The students timed Joseph as she hopscotched the grid in 6.82 seconds.

Joseph and Colby freshman Graeme Brown, 19, of Chestnut Hill, Massachusetts, chatted for some time, eventually exchanging emails.

“She’s an inspiring person,” Brown said, adding, “I’ve been to Colby three times and never to the downtown, so I’m happy to have the opportunity to spend time here.”

Nuf Sed partners Dela Taylor and Dugan Murphy, Waterville Main Street Executive Director Jennifer Olsen and Marie Sugden, executive assistant for Waterville Creates!, helped orient and guide students in the activities. Sugden was helping students on Main Street who were cutting out stencils and painting shapes on the sidewalk with paint that will show up only when it rains.

“It’s an exciting time for Waterville,” Sugden said. “It’s a great time for fresh blood coming into Waterville, and we’re really hoping to get the students involved in downtown.”

Colby junior Ted Simpson, 21, was a team leader for the parks project. He said orientation time is his favorite time of the semester. The freshman class this year consists of 510 students, and the others were taking part Thursday in all sorts of community service activities, including working on farms and helping out at Mid-Maine Homeless Shelter, he said. New students to Colby benefit from the orientation experience, which creates bonds and helps students feel more comfortable at a time when they are leaving home for the first time, he said.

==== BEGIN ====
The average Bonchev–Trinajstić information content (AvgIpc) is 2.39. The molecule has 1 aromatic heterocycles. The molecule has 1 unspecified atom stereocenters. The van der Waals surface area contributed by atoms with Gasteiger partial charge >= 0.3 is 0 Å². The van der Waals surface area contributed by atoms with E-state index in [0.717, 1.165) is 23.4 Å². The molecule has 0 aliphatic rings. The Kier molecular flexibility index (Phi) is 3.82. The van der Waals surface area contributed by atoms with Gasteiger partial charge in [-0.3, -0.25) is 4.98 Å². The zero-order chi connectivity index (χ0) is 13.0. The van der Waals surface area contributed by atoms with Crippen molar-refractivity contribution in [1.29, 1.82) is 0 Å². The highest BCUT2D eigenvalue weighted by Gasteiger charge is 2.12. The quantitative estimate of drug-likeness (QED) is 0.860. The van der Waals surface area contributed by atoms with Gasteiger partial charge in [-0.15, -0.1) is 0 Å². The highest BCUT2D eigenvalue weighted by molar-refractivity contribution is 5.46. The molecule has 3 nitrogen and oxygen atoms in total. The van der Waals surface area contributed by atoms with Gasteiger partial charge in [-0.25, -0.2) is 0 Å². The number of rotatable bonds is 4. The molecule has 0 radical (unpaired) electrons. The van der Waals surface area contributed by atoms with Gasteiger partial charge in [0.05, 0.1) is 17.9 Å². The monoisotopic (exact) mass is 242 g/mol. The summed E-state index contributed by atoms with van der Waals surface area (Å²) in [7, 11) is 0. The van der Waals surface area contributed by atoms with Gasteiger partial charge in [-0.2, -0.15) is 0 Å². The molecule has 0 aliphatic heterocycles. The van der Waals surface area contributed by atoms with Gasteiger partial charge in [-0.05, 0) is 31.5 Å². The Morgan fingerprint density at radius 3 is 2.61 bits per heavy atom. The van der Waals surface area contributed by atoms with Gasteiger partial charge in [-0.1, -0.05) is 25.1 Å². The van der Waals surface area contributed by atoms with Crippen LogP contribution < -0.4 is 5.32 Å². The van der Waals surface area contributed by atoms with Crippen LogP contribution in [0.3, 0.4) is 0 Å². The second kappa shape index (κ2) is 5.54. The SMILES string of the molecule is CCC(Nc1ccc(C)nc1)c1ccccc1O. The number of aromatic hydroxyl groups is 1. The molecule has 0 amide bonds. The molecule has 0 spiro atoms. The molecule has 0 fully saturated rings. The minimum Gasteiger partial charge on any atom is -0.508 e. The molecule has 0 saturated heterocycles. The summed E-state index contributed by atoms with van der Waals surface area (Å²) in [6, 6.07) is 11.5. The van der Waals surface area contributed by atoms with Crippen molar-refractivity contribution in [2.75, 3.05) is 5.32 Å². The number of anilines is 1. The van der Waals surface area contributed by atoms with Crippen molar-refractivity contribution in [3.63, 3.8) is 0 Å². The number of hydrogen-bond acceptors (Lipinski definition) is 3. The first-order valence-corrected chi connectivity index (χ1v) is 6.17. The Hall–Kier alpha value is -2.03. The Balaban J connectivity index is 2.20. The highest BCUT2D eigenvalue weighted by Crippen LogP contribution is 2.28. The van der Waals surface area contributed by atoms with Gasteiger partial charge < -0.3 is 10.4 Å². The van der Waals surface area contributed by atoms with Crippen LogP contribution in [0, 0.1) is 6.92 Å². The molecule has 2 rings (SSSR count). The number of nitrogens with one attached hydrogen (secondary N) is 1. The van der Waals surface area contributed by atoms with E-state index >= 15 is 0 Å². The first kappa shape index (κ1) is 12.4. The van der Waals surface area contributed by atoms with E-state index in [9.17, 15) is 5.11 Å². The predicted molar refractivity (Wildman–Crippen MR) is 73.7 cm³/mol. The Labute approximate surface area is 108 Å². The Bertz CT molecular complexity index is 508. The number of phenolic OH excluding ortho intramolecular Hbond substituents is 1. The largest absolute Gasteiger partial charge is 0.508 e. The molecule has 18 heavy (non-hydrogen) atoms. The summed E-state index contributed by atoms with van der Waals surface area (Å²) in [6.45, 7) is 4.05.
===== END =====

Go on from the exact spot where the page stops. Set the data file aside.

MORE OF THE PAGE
“It’s a huge spectrum of people who are super-excited and people scared to leave their parents and people who are just nervous,” Simpson said. “There’s definitely a huge variety of emotions.”

As students in one of the parks played golf and got to know each other, Simpson said he deemed the day a success.

“It’s pretty cool,” he said. “It’s adding a little bit of color and life to Main Street — making it active.”

The students planned to leave the parks in place for the public to use and enjoy and come back to dismantle them at 6 p.m., when the regularly scheduled farmers market opens in The Concourse.

Amy Calder — 861-9247

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Twitter: @AmyCalder17